One of the great bugbears of constraint programming is how to deal with overconstrained problems. As Jean-Francois Puget put it ``What solution do you return when there are no solutions?''. The traditional approach in mathematical programming is to associate a penalty with each violated constraint, and seek the solution which minimises the total penalties.
A related approach is to decide between the different constraints which ones are more important than which others. The constraint program then only enforces a constraint if this does not cause a more important constraint to be violated.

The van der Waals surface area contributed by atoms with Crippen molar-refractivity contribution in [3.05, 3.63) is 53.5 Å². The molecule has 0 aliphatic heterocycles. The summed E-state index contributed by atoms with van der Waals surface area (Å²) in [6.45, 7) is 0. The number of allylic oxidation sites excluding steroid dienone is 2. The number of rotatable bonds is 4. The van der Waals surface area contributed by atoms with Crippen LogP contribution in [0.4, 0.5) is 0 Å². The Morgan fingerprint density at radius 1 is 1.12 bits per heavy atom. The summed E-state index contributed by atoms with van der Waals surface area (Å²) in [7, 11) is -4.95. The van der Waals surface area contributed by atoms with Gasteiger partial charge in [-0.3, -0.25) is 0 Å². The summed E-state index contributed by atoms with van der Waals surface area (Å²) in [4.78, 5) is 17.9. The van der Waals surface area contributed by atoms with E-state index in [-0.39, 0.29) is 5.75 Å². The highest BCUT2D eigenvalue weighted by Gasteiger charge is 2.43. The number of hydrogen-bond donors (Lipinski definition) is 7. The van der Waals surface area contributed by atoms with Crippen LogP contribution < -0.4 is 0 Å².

The drawback is that it is not easy for the user to estimate the importance of a constraint, and the solution produced by the software may well not be the best solution in the opinion of the end users of the system. Moreover this approach is a black box, and the end users receive no feedback about ``nearby'' solutions, which might prove better on the ground.
Accordingly one current area of research is how to help the end user solve overconstrained problems, and multi-criteria optimisation problems which have different, and possibly conflicting, optimisation criteria. The challenge is to allow the end-user to explore the solution space interactively, eliciting information about solutions, and potential solutions, which enables the user to choose the very best solution for his or her purposes. This is called mixed initiative programming.